Footballing success is a foreign concept in the Baltics, which partly explains the bi-annual Baltic Cup tournament where Latvia, Estonia and Lithuania play out a round-robin competition and, more often than not, Latvia win. The Baltic Cup harks back to the late 1920s, but was placed on hold for fifty years thanks to the Soviet occupation of the region. During that time, none of the Baltic states were permitted to compete as independent nations and, with the Soviet Union side largely made up of players from Russia and Ukraine, the development of football in that corner of Europe quickly slowed to a stop.

Naturally, that effective ban from international football put Latvia on the back-foot when they returned to the fold for the 1994 World Cup qualifiers. No wins from twelve games summed up their miserable maiden campaign, but the emergence of a talented group of players at the turn of the century saw Latvia’s international prospects improve. The Wolves finished midtable in their ’98 qualifying campaign, before missing out on a Euro 2000 playoff spot by four points. A dismal attempt at qualification for the 2002 World Cup suggested that order had been restored, but a decent looking draw for the following tournament had Latvian supporters dreaming of watching their team in Portugal.

Group Four of Euro 2004 qualifying had thrown up Sweden, Poland, Hungary, Latvia and San Marino. Immediately, the Sammarinese were written off as whipping boys, a fact that would come to pass as they lost eight from eight, scoring zero and conceding thirty. Hungary had managed to scrape themselves into Pot C ahead of Cyprus, and despite their illustrious history were deemed likely contenders for second bottom in the group. The Swedes were clear favourites for top spot, having become regular qualifiers, while Poland were earmarked for the playoffs – themselves living off past glories, though fresh from competing in South Korea and Japan. It was obvious to manager Aleksandrs Starkovs that the meetings with the legendary Zbigniew Boniek and his team would hold the key to an historic campaign.

Latvia flew out of the traps. An heroic shutout against the Swedes was followed by a famous win in Warsaw, with CSKA Moscow midfielder Juris Laizāns netting a first-half winner. Straightforward victories over San Marino followed to leave Starkovs’ team with ten points from their opening four games and top of the group. The inevitable slump, though, was round the corner, and a 3-1 defeat in Hungary was followed by Polish revenge in Riga – Mirosław Szymkowiak and Tomasz Kłos administering the blows that left Latvia on the canvas. By now Sweden had gone top, Hungary moved into second, Poland into third on goal difference. With two games to go, Latvia needed divine intervention.

Against Hungary, there were no acts of god, just a devastating display of attacking power. Three up in fifty minutes, a brace for Dynamo Kiev new boy Māris Verpakovskis had put the skids on the Hungarians’ Euro dreams. Meanwhile, in Chorzow, Sweden were securing their place at the tournament with a victory that left Poland relying on Scandinavian goodwill. With nothing to play for in the final game, it was no surprise to see an experimental Swedish side fail to match the intensity of Starkovs’ History Boys. Sweden 0-1 Latvia. The Baltics left bouncing into the playoffs.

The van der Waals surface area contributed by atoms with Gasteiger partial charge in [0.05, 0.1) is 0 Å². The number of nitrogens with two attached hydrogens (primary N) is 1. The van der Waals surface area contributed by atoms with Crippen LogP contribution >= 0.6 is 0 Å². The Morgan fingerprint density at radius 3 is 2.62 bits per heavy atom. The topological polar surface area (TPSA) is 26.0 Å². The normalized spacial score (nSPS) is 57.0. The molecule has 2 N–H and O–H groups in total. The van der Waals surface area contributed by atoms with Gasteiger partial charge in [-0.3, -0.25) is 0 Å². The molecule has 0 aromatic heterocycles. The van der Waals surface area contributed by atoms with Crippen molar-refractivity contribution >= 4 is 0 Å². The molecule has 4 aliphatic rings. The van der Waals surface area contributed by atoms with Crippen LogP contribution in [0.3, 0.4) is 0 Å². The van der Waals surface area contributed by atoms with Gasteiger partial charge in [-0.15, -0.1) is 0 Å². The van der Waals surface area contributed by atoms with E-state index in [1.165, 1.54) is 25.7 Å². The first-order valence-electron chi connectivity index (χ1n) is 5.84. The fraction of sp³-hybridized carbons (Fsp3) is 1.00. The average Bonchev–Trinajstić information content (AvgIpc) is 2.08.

That, surely, would be the end of the road. In a fiendish pool, World Cup bronze medalists Turkey represented a generous draw, with the Netherlands and Spain both avoided. On a tempestuous evening in the capital, Verpakovskis came up with the goods again, as a frustrated Turkey were left with ten men for the final quarter hour following Emre Aşık’s petulance. The return leg, in Besiktas’ İnönü Stadium, would prove an altogether more troubling prospect.

And so it proved. Caught in two minds between defending their precious lead and taking the game to their higher ranking opponents, Latvia were torn apart in Istanbul. lhan Mansiz struck first blood after twenty minutes, bringing the tie level, before Turkey’s trusty poacher Hakan Şükür looked to have landed the decisive blow with a little over twenty five minutes to go. Twenty thousand home supporters celebrated in wild relief. The Turkish team visibly relaxed. The Latvians posted their riposte. Ninety seconds later, Juris Laizans free-kick floated past Omer Catkic to edge the minnows ahead on away goals. Turkey’s nightmare was not yet over and, as if woken from a peaceful slumber, Şenol Güneş’ team threw themselves forwards in desperation. Twelve minutes from time, that boldness was proved reckless as, with acres of space behind the Turkish defence, Verpakovskis raced through and dinked the decisive shot over Catkic. Starkovs had bossed the Bosporus, and Latvia, unbelievably, were headed for Portugal.

Drawn in an unforgiving group, few gave the Baltic minnows a chance of even gaining a point at Euro 2004, though they were minutes away from a brilliant point against the Czech Republic in their opening game. Some trademark rearguard action against an abysmal Germany earned Latvia their first point at a major tournament, and though their Iberian sojourn was spoiled somewhat by a three goal spanking at the hands of the Netherlands,  nothing could be taken away from the most remarkable summer in the nation’s footballing history. Though they’re yet to reach the heights of 2004, the Wolves have at least managed to add another five Baltic Cups to their collection since.